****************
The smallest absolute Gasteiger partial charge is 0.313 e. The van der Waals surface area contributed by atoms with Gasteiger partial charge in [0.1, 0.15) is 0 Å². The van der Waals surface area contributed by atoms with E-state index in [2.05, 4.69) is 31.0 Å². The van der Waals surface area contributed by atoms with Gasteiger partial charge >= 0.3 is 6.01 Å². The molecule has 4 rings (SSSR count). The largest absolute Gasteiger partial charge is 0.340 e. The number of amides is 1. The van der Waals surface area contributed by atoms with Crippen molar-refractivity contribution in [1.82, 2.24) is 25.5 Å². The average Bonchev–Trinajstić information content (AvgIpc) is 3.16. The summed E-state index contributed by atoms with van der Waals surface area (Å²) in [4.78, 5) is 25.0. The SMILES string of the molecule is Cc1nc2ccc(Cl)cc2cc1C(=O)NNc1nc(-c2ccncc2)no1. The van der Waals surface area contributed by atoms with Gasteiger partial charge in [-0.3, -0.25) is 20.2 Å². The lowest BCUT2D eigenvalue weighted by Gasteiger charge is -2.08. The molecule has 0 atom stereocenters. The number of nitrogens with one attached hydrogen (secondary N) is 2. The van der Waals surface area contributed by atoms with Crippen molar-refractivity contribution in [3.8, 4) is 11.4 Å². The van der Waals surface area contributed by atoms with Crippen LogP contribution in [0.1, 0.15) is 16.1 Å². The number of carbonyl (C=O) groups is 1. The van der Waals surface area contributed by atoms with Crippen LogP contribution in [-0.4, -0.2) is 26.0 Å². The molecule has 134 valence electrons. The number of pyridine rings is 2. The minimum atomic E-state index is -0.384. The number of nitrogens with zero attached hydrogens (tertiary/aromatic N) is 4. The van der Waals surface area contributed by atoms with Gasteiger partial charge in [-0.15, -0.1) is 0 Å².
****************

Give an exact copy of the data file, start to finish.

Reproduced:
The smallest absolute Gasteiger partial charge is 0.313 e. The van der Waals surface area contributed by atoms with Gasteiger partial charge in [0.1, 0.15) is 0 Å². The van der Waals surface area contributed by atoms with E-state index in [2.05, 4.69) is 31.0 Å². The van der Waals surface area contributed by atoms with Gasteiger partial charge >= 0.3 is 6.01 Å². The molecule has 4 rings (SSSR count). The largest absolute Gasteiger partial charge is 0.340 e. The number of amides is 1. The van der Waals surface area contributed by atoms with Crippen molar-refractivity contribution in [1.82, 2.24) is 25.5 Å². The average Bonchev–Trinajstić information content (AvgIpc) is 3.16. The summed E-state index contributed by atoms with van der Waals surface area (Å²) in [4.78, 5) is 25.0. The SMILES string of the molecule is Cc1nc2ccc(Cl)cc2cc1C(=O)NNc1nc(-c2ccncc2)no1. The van der Waals surface area contributed by atoms with Gasteiger partial charge in [-0.3, -0.25) is 20.2 Å². The lowest BCUT2D eigenvalue weighted by Gasteiger charge is -2.08. The molecule has 0 atom stereocenters. The number of nitrogens with one attached hydrogen (secondary N) is 2. The van der Waals surface area contributed by atoms with Crippen molar-refractivity contribution in [3.8, 4) is 11.4 Å². The van der Waals surface area contributed by atoms with Crippen LogP contribution in [0.1, 0.15) is 16.1 Å². The number of carbonyl (C=O) groups is 1. The van der Waals surface area contributed by atoms with Crippen LogP contribution in [-0.4, -0.2) is 26.0 Å². The molecule has 134 valence electrons. The number of pyridine rings is 2. The minimum atomic E-state index is -0.384. The number of nitrogens with zero attached hydrogens (tertiary/aromatic N) is 4. The van der Waals surface area contributed by atoms with Gasteiger partial charge in [-0.15, -0.1) is 0 Å².